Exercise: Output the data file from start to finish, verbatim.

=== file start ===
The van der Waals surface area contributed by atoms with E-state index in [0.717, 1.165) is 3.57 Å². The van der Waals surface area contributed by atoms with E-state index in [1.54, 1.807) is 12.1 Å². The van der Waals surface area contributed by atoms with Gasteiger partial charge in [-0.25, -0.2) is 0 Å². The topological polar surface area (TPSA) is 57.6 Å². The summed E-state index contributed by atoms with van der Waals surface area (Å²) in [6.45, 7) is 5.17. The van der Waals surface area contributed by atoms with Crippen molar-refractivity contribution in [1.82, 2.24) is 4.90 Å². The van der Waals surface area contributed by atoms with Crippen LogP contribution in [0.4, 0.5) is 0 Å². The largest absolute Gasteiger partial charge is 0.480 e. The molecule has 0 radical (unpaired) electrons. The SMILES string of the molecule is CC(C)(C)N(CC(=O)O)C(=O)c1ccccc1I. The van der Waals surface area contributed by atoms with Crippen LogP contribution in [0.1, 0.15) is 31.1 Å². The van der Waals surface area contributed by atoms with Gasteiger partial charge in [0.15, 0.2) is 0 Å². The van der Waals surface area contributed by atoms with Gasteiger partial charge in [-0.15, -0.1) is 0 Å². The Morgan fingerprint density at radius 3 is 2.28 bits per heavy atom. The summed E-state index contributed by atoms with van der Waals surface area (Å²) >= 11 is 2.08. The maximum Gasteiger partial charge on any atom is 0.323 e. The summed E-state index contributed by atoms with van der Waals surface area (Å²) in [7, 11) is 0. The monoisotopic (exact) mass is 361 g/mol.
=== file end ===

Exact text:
The van der Waals surface area contributed by atoms with E-state index in [0.717, 1.165) is 3.57 Å². The van der Waals surface area contributed by atoms with E-state index in [1.54, 1.807) is 12.1 Å². The van der Waals surface area contributed by atoms with Gasteiger partial charge in [-0.25, -0.2) is 0 Å². The topological polar surface area (TPSA) is 57.6 Å². The summed E-state index contributed by atoms with van der Waals surface area (Å²) in [6.45, 7) is 5.17. The van der Waals surface area contributed by atoms with Crippen molar-refractivity contribution in [1.82, 2.24) is 4.90 Å². The van der Waals surface area contributed by atoms with Crippen LogP contribution in [0.4, 0.5) is 0 Å². The largest absolute Gasteiger partial charge is 0.480 e. The molecule has 0 radical (unpaired) electrons. The SMILES string of the molecule is CC(C)(C)N(CC(=O)O)C(=O)c1ccccc1I. The van der Waals surface area contributed by atoms with Crippen LogP contribution in [0.1, 0.15) is 31.1 Å². The van der Waals surface area contributed by atoms with Gasteiger partial charge in [0.15, 0.2) is 0 Å². The van der Waals surface area contributed by atoms with Gasteiger partial charge in [-0.15, -0.1) is 0 Å². The Morgan fingerprint density at radius 3 is 2.28 bits per heavy atom. The summed E-state index contributed by atoms with van der Waals surface area (Å²) >= 11 is 2.08. The maximum Gasteiger partial charge on any atom is 0.323 e. The summed E-state index contributed by atoms with van der Waals surface area (Å²) in [7, 11) is 0. The monoisotopic (exact) mass is 361 g/mol.